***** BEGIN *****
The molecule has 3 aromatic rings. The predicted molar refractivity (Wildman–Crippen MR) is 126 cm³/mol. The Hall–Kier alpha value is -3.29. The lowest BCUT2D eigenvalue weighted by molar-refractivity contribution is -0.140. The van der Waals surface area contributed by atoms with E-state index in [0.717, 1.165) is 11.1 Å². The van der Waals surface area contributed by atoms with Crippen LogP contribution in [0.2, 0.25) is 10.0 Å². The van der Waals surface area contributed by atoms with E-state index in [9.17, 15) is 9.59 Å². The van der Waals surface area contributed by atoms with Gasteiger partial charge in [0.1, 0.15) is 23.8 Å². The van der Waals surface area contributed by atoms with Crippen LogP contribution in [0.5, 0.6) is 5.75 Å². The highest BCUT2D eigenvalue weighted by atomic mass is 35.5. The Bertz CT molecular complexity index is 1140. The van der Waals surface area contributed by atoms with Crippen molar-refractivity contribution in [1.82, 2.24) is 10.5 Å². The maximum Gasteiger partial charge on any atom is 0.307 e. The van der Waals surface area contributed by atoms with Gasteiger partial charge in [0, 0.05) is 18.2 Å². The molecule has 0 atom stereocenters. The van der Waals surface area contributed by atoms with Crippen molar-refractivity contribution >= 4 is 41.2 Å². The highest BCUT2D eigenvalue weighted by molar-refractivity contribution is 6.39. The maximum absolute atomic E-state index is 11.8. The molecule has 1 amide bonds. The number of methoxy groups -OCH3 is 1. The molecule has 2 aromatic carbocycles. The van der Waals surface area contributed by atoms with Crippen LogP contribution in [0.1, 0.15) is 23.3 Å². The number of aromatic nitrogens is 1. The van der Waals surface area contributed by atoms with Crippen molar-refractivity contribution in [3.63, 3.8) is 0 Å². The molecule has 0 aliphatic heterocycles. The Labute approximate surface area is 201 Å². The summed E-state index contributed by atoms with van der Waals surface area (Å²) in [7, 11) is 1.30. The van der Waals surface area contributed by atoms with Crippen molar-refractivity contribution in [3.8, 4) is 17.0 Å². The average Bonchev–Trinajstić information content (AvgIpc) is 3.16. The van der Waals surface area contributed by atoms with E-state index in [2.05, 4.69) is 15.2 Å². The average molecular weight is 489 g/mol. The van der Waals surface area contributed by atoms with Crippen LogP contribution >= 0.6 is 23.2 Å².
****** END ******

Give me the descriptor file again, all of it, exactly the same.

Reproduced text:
The molecule has 3 aromatic rings. The predicted molar refractivity (Wildman–Crippen MR) is 126 cm³/mol. The Hall–Kier alpha value is -3.29. The lowest BCUT2D eigenvalue weighted by molar-refractivity contribution is -0.140. The van der Waals surface area contributed by atoms with E-state index in [0.717, 1.165) is 11.1 Å². The van der Waals surface area contributed by atoms with Crippen LogP contribution in [0.2, 0.25) is 10.0 Å². The van der Waals surface area contributed by atoms with E-state index in [9.17, 15) is 9.59 Å². The van der Waals surface area contributed by atoms with Gasteiger partial charge in [0.1, 0.15) is 23.8 Å². The van der Waals surface area contributed by atoms with Crippen LogP contribution in [0.5, 0.6) is 5.75 Å². The highest BCUT2D eigenvalue weighted by atomic mass is 35.5. The Bertz CT molecular complexity index is 1140. The van der Waals surface area contributed by atoms with Crippen molar-refractivity contribution in [1.82, 2.24) is 10.5 Å². The maximum Gasteiger partial charge on any atom is 0.307 e. The van der Waals surface area contributed by atoms with Gasteiger partial charge in [0, 0.05) is 18.2 Å². The molecule has 0 atom stereocenters. The van der Waals surface area contributed by atoms with Crippen molar-refractivity contribution >= 4 is 41.2 Å². The highest BCUT2D eigenvalue weighted by molar-refractivity contribution is 6.39. The maximum absolute atomic E-state index is 11.8. The molecule has 1 amide bonds. The number of methoxy groups -OCH3 is 1. The molecule has 2 aromatic carbocycles. The van der Waals surface area contributed by atoms with Crippen LogP contribution in [0.1, 0.15) is 23.3 Å². The number of aromatic nitrogens is 1. The van der Waals surface area contributed by atoms with Crippen molar-refractivity contribution in [3.63, 3.8) is 0 Å². The molecule has 0 aliphatic heterocycles. The Labute approximate surface area is 201 Å². The summed E-state index contributed by atoms with van der Waals surface area (Å²) in [7, 11) is 1.30. The van der Waals surface area contributed by atoms with Crippen molar-refractivity contribution in [3.8, 4) is 17.0 Å². The average Bonchev–Trinajstić information content (AvgIpc) is 3.16. The van der Waals surface area contributed by atoms with E-state index in [2.05, 4.69) is 15.2 Å². The average molecular weight is 489 g/mol. The van der Waals surface area contributed by atoms with Crippen LogP contribution >= 0.6 is 23.2 Å².